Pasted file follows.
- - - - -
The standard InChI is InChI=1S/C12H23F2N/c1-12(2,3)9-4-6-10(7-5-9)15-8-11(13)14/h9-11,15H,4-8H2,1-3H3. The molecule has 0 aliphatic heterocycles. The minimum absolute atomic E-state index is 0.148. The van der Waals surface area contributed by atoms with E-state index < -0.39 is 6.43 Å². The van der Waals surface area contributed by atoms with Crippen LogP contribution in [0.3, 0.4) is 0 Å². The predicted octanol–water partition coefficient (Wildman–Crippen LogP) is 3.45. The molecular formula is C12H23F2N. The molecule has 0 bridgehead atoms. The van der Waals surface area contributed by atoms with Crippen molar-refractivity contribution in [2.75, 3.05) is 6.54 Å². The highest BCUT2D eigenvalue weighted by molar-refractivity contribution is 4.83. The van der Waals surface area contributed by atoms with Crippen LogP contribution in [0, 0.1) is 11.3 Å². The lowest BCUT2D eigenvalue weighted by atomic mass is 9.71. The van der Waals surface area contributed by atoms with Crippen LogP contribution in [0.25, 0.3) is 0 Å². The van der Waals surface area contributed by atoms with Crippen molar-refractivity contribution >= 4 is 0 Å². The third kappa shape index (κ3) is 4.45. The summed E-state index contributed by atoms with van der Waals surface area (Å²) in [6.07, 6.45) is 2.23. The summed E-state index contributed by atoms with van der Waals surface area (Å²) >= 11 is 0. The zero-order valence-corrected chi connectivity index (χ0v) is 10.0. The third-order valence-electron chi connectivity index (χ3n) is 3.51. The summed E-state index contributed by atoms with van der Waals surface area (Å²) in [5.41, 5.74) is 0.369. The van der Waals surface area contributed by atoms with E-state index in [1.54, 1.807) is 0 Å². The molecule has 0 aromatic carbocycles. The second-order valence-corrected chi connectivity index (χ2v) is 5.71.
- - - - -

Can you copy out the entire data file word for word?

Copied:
The standard InChI is InChI=1S/C12H23F2N/c1-12(2,3)9-4-6-10(7-5-9)15-8-11(13)14/h9-11,15H,4-8H2,1-3H3. The molecule has 0 aliphatic heterocycles. The minimum absolute atomic E-state index is 0.148. The van der Waals surface area contributed by atoms with E-state index < -0.39 is 6.43 Å². The van der Waals surface area contributed by atoms with Crippen LogP contribution in [0.3, 0.4) is 0 Å². The predicted octanol–water partition coefficient (Wildman–Crippen LogP) is 3.45. The molecular formula is C12H23F2N. The molecule has 0 bridgehead atoms. The van der Waals surface area contributed by atoms with Crippen molar-refractivity contribution in [2.75, 3.05) is 6.54 Å². The highest BCUT2D eigenvalue weighted by molar-refractivity contribution is 4.83. The van der Waals surface area contributed by atoms with Crippen LogP contribution in [0, 0.1) is 11.3 Å². The lowest BCUT2D eigenvalue weighted by atomic mass is 9.71. The van der Waals surface area contributed by atoms with Crippen LogP contribution in [0.25, 0.3) is 0 Å². The van der Waals surface area contributed by atoms with Crippen molar-refractivity contribution >= 4 is 0 Å². The third kappa shape index (κ3) is 4.45. The summed E-state index contributed by atoms with van der Waals surface area (Å²) in [6.07, 6.45) is 2.23. The summed E-state index contributed by atoms with van der Waals surface area (Å²) >= 11 is 0. The zero-order valence-corrected chi connectivity index (χ0v) is 10.0. The third-order valence-electron chi connectivity index (χ3n) is 3.51. The summed E-state index contributed by atoms with van der Waals surface area (Å²) in [5.41, 5.74) is 0.369. The van der Waals surface area contributed by atoms with E-state index in [1.54, 1.807) is 0 Å². The molecule has 0 aromatic carbocycles. The second-order valence-corrected chi connectivity index (χ2v) is 5.71.